The Descent from the Mountain

Oh Lord, how many are my foes! Many are rising up against me; many are saying to me, “There is no help for you in God.”

But You, Oh Lord, are a shield around me, my glory and the one who lifts up my head.  I cry aloud to the Lord, and He answers me from His holy hill. 

I lie down and sleep;  I awake again, for the Lord sustains me. 

Psalm 3: 1-5

Throughout the summer, we have had prayer night every Wednesday night as we are preparing our satellite campus for launch in the fall.  The sanctuary is lying fallow for the summer, in preparation for the coming birth of a new worship center.  In the sabbath rest of the building, we have established an informal time of individual prayer, followed by corporate prayer and communion.  Our average attendance is four to five individuals.  Two of those are my husband (the pastor) and me (the pastor’s wife).  My husband likes to say that we are small but mighty. I think that we are small and weak. I think that God loves using the small to display the His might.  We considered cancelling the prayer time in the beginning of the summer due to low attendance ( the poor nursery workers carve out the time to come and care for the pastor’s kids and no one else).  But, shoot, it is easier for them and it’s free child-care for us.  So in all reality, it is a win-win.

Really, though, we came to the conclusion that the numbers don’t really matter.  When two or three are gathered together in His name, He is in our midst.  And, boy, did the scripture become a reality this summer.  Unstructured prayer time is not super exciting in the church.  In my experience, people shy away from it.  It is quiet, there is no one leading, and you have to really use your own brain and heart.  This gets tricky.  It also involves stepping out of the solid and into the fluid.  That is scary.  I know, because I shy away from it.  Every single Wednesday,  I have strongly considered and weighed out the possibility of staying home from the prayer time and sending my husband and the kids.  I have good excuses.  Like being sick.  That’s my best excuse, and it is ALWAYS legit.  But despite exhaustion, pain, fevers, dehydration, and everything else in the book of chronic illness, I have found myself somehow sitting in the passenger seat of our car wondering how I managed to get ready and go without bailing.  (Hint:  It’s always God).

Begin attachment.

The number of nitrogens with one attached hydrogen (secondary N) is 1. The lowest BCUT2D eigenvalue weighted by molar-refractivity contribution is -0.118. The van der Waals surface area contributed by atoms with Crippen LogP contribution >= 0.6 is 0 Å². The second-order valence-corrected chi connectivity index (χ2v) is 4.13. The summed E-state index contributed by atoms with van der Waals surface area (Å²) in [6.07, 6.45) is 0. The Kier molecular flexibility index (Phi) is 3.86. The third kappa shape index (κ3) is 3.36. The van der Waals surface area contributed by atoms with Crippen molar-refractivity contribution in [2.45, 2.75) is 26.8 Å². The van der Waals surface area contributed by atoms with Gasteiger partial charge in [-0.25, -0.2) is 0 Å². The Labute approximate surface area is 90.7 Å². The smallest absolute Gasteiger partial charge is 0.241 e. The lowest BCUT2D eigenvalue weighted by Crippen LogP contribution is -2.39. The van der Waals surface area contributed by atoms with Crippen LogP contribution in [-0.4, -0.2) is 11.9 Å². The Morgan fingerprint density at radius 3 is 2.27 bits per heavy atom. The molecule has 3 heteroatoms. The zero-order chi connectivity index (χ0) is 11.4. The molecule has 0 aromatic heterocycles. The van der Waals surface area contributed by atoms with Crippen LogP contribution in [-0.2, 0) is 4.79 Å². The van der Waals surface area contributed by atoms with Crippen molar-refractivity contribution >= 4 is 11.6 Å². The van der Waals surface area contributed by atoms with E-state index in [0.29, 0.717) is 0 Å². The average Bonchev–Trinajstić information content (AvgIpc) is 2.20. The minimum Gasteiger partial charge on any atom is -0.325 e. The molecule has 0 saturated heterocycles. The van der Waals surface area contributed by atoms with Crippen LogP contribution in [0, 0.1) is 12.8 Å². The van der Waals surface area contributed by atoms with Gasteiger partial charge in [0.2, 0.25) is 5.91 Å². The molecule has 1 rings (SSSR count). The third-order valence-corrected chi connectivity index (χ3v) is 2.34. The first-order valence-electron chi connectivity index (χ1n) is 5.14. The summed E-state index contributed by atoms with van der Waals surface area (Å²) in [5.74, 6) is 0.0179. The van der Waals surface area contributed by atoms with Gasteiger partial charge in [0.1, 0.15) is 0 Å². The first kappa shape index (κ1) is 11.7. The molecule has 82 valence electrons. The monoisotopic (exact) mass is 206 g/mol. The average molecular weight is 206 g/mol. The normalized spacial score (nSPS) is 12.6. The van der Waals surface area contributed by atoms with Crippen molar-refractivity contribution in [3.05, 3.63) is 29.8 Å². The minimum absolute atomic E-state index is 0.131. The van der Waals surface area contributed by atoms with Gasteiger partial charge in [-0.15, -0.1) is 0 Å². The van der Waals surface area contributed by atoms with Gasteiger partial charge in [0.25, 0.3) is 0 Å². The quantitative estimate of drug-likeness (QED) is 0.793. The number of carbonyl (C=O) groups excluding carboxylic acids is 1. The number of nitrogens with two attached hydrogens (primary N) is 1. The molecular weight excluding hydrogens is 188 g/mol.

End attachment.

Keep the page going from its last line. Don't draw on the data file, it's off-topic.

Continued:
In the beginning of the summer, I would sit in the car and kill time before entering the building.  I felt so much anxiety about going into the prayer time.  When I got in there, I prayed on my knees or in a chair.  Sometimes,  I couldn’t actually go into the sanctuary.  It was too overwhelming.  I would sit in the narthex or a classroom to pray.  As weeks progressed, however, the sanctuary called me more and more.  Some days, God would call me to the exterior of the building to lay hands on the bricks and pray in tongues and sing worship songs.  The tears started a couple weeks ago.  A power that I can’t explain has begun to stir my spirit on Wednesday nights and bring me to my knees at the altar.  Last night, it landed me smack under the wooden cross in the right front corner of the sanctuary.  I wrote in my journal, prayed, and opened my Bible to the Psalms.  This book of poetry holds new weight in my life during this season of suffering, confusion, limbo, and waiting.  I opened to Psalm 3, and God plucked a chord in my spirit that resonated with the chord that David plucked as he authored this melancholic yet triumphant Psalm.  I have never before in my life experienced the word of God exuding such life as I did last night.  I cannot understand what happened in my heart as I read the words in that Holy Bible, but it was nothing short of crazy absurdly supernatural. “But thou, oh Lord, are a shield for me; my glory and the lifter of my head” morphed from words on paper to the most passionate cry that my heart could mutter.   I read those five verses over and over again.  I repeated them through snot and tears for thirty minutes, and I felt the electrical presence of the Most High God.